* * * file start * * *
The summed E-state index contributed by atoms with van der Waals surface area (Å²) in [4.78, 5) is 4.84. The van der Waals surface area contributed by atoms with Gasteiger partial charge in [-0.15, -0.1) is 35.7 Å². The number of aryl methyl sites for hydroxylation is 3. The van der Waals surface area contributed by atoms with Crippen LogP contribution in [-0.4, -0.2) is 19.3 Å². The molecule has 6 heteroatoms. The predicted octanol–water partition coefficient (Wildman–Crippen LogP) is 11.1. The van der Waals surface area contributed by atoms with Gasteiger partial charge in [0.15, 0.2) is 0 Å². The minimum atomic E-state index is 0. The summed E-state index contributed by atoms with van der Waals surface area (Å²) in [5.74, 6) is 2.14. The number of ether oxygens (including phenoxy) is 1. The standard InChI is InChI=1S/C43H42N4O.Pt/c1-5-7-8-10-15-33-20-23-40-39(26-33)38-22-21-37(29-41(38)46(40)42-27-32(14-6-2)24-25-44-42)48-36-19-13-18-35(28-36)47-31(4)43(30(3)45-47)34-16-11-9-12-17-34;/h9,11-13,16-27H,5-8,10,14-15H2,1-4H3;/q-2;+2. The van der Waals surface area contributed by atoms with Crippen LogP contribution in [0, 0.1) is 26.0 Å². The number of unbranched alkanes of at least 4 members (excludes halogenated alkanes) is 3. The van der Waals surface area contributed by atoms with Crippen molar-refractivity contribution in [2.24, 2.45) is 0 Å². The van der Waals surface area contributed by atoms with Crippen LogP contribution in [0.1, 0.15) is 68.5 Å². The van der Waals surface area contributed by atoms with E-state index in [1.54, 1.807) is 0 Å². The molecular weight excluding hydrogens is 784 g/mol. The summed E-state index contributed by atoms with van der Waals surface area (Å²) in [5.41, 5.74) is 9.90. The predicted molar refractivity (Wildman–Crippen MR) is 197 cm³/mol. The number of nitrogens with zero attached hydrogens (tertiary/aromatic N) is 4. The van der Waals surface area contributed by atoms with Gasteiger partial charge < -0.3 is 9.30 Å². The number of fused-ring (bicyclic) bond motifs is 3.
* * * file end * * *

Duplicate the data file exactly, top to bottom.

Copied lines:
The summed E-state index contributed by atoms with van der Waals surface area (Å²) in [4.78, 5) is 4.84. The van der Waals surface area contributed by atoms with Gasteiger partial charge in [-0.15, -0.1) is 35.7 Å². The number of aryl methyl sites for hydroxylation is 3. The van der Waals surface area contributed by atoms with Crippen LogP contribution in [-0.4, -0.2) is 19.3 Å². The molecule has 6 heteroatoms. The predicted octanol–water partition coefficient (Wildman–Crippen LogP) is 11.1. The van der Waals surface area contributed by atoms with Gasteiger partial charge in [0.15, 0.2) is 0 Å². The minimum atomic E-state index is 0. The summed E-state index contributed by atoms with van der Waals surface area (Å²) in [5.74, 6) is 2.14. The number of ether oxygens (including phenoxy) is 1. The standard InChI is InChI=1S/C43H42N4O.Pt/c1-5-7-8-10-15-33-20-23-40-39(26-33)38-22-21-37(29-41(38)46(40)42-27-32(14-6-2)24-25-44-42)48-36-19-13-18-35(28-36)47-31(4)43(30(3)45-47)34-16-11-9-12-17-34;/h9,11-13,16-27H,5-8,10,14-15H2,1-4H3;/q-2;+2. The van der Waals surface area contributed by atoms with Crippen LogP contribution in [0, 0.1) is 26.0 Å². The number of unbranched alkanes of at least 4 members (excludes halogenated alkanes) is 3. The van der Waals surface area contributed by atoms with Crippen molar-refractivity contribution in [2.24, 2.45) is 0 Å². The van der Waals surface area contributed by atoms with Crippen LogP contribution in [0.1, 0.15) is 68.5 Å². The van der Waals surface area contributed by atoms with E-state index in [1.54, 1.807) is 0 Å². The molecular weight excluding hydrogens is 784 g/mol. The summed E-state index contributed by atoms with van der Waals surface area (Å²) in [5.41, 5.74) is 9.90. The predicted molar refractivity (Wildman–Crippen MR) is 197 cm³/mol. The number of nitrogens with zero attached hydrogens (tertiary/aromatic N) is 4. The van der Waals surface area contributed by atoms with Gasteiger partial charge < -0.3 is 9.30 Å². The number of fused-ring (bicyclic) bond motifs is 3.